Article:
These are medallions in cut paper inspired by Henri Matisse's paintings and own cut-paper works.
|Matisse Still Life Medallion, S. Myers|
|Matisse Lattice Medallion, S. Myers|
|Small Schnauzer, Eating|
November 19, 2012
|Bee and bliss|
When I touched this bloom, a sheet of petals spilled into my hand. But much of the rose was left and a moment later the bee arrived, to work as diligently at this flower as at newer blooms around it.
Now if only I could post the fragrance...
This picture was sketched from life, as were two posted earlier, Labrador and Dachshund Drawing. Very Small Dog and Pale-eyed Puppy were worked from my own photos.
There is a huge difference between drawings taken directly from life and those from photographs. Sketching from a photograph is by far the simpler process (objects do not move, the angles are predetermined) and there is information the artist will never discover by any other means - no one knew the exact positions of a horse's legs at the gallop or the air-foil movement of birds' wing feathers until the invention of the camera.
But the artist's eye looking at reality and looking at a secondary image will perceive totally different priorities. Somehow a leveling occurs with the photograph; not only is every detail visible but every detail is equal. Viewing the photographic image, the artist finds the corner of a man's collar as intriguing for pencil or brush to reproduce as the corner of his eye.
When you are looking directly at a living thing this lack of proper priority is far less likely to occur. What was emotionally important when you viewed your subject will, if you are careful, retain its importance in the finished work. Indeed, you may be forced to simplify to just those important elements in order to finish your study before your sitter moves too drastically!
It is this emphasis on the most expressive elements that gives a sketch from life its true liveliness. Drawing from life is twice the challenge of working from photography - it often results in twice the Art.
November 17, 2012
November 16, 2012
November 10, 2012
I caught this vivid bloom holding very vivid afternoon sun. I often position myself so light is behind the object I photograph, if it is consistent with the picture's detail and safety of the camera. There is something melancholy about having my back to the daylight. I prefer to face into the sun toward a brilliantly lit subject...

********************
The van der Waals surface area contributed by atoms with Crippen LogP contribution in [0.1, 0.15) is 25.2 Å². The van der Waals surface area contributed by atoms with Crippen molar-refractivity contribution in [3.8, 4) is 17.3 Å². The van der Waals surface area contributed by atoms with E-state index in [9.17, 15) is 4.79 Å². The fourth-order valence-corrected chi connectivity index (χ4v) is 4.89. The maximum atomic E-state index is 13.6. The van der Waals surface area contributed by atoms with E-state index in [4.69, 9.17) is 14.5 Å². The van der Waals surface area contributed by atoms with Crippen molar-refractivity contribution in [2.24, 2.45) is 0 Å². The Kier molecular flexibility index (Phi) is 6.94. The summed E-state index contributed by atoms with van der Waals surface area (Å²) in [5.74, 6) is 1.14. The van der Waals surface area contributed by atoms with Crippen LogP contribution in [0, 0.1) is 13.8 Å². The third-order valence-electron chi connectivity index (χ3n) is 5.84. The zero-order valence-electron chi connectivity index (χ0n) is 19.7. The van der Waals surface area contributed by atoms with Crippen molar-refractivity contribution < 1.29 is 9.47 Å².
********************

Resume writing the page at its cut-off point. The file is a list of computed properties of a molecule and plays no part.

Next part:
November 8, 2012
|Head of a Woman, 2011 Sarah Myers|
She is not the first sculpture I have lost and most likely not the last... But she was the latest and the largest.
I could not find an appropriate method for producing a cast, could not ship her and in the end had no room to take her with me. I might have been resigned to receiving her in a somewhat Mitoraj state at the other end of the adventure. But a sculpture of her weight, fragility and size (she was life-scale - large life-scale) cannot be packed in a vehicle which is already a solid Rubik's cube of boxes. So here is a blurry picture of my creation leaning against the wall of the old studio, this written lament, and my growing resolution to make something like her in the future.
November 5, 2012
|Op Art Palm 18|
|Op Art Palm 6|
Fan palms are Art Deco of the plant-world: brash, vigorous, bright. The strength of their effect comes largely from the size and rigid forms of the vivid leaves, and a slight anthropomorphic character from the way they stand with these leaves held like outspread hands. Standing beneath several half-grown specimens, I photographed the intense sun through their geometric foliage and came the closest to producing Op Art I have (or ever will) come...
|Op Art Palm Stripe|
|Op Art Palm 9|